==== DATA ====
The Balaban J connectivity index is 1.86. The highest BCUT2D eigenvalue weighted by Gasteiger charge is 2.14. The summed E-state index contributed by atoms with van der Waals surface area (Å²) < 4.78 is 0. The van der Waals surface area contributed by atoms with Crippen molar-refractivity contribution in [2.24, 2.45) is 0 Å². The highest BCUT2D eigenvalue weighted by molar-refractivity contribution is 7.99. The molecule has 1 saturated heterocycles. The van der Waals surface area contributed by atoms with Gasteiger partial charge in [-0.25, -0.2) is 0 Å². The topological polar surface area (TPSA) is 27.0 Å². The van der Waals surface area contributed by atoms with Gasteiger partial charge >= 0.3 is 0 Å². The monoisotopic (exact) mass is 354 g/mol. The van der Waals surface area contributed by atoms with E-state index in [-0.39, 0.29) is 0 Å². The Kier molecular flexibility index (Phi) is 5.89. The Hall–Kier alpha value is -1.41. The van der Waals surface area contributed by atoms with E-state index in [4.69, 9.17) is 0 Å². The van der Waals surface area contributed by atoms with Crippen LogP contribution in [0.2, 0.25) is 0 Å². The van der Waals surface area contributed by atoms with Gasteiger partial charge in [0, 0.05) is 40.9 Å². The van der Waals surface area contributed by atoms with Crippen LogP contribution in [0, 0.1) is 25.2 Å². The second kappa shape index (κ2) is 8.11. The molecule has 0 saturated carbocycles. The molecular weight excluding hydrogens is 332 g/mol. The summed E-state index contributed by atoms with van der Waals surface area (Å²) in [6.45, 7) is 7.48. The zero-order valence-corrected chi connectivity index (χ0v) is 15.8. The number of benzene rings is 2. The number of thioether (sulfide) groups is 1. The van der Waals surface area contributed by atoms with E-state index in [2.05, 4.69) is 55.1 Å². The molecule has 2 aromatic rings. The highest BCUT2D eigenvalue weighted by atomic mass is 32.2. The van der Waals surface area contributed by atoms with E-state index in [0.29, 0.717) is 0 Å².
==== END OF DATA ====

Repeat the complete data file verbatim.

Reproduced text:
The Balaban J connectivity index is 1.86. The highest BCUT2D eigenvalue weighted by Gasteiger charge is 2.14. The summed E-state index contributed by atoms with van der Waals surface area (Å²) < 4.78 is 0. The van der Waals surface area contributed by atoms with Crippen molar-refractivity contribution in [2.24, 2.45) is 0 Å². The highest BCUT2D eigenvalue weighted by molar-refractivity contribution is 7.99. The molecule has 1 saturated heterocycles. The van der Waals surface area contributed by atoms with Gasteiger partial charge in [-0.25, -0.2) is 0 Å². The topological polar surface area (TPSA) is 27.0 Å². The van der Waals surface area contributed by atoms with Gasteiger partial charge >= 0.3 is 0 Å². The monoisotopic (exact) mass is 354 g/mol. The van der Waals surface area contributed by atoms with E-state index in [-0.39, 0.29) is 0 Å². The Kier molecular flexibility index (Phi) is 5.89. The Hall–Kier alpha value is -1.41. The van der Waals surface area contributed by atoms with E-state index in [4.69, 9.17) is 0 Å². The van der Waals surface area contributed by atoms with Crippen LogP contribution in [0.2, 0.25) is 0 Å². The van der Waals surface area contributed by atoms with Gasteiger partial charge in [0, 0.05) is 40.9 Å². The van der Waals surface area contributed by atoms with Crippen LogP contribution in [0, 0.1) is 25.2 Å². The second kappa shape index (κ2) is 8.11. The molecule has 0 saturated carbocycles. The molecular weight excluding hydrogens is 332 g/mol. The summed E-state index contributed by atoms with van der Waals surface area (Å²) in [6.45, 7) is 7.48. The zero-order valence-corrected chi connectivity index (χ0v) is 15.8. The number of benzene rings is 2. The number of thioether (sulfide) groups is 1. The van der Waals surface area contributed by atoms with E-state index in [2.05, 4.69) is 55.1 Å². The molecule has 2 aromatic rings. The highest BCUT2D eigenvalue weighted by atomic mass is 32.2. The van der Waals surface area contributed by atoms with E-state index in [0.29, 0.717) is 0 Å².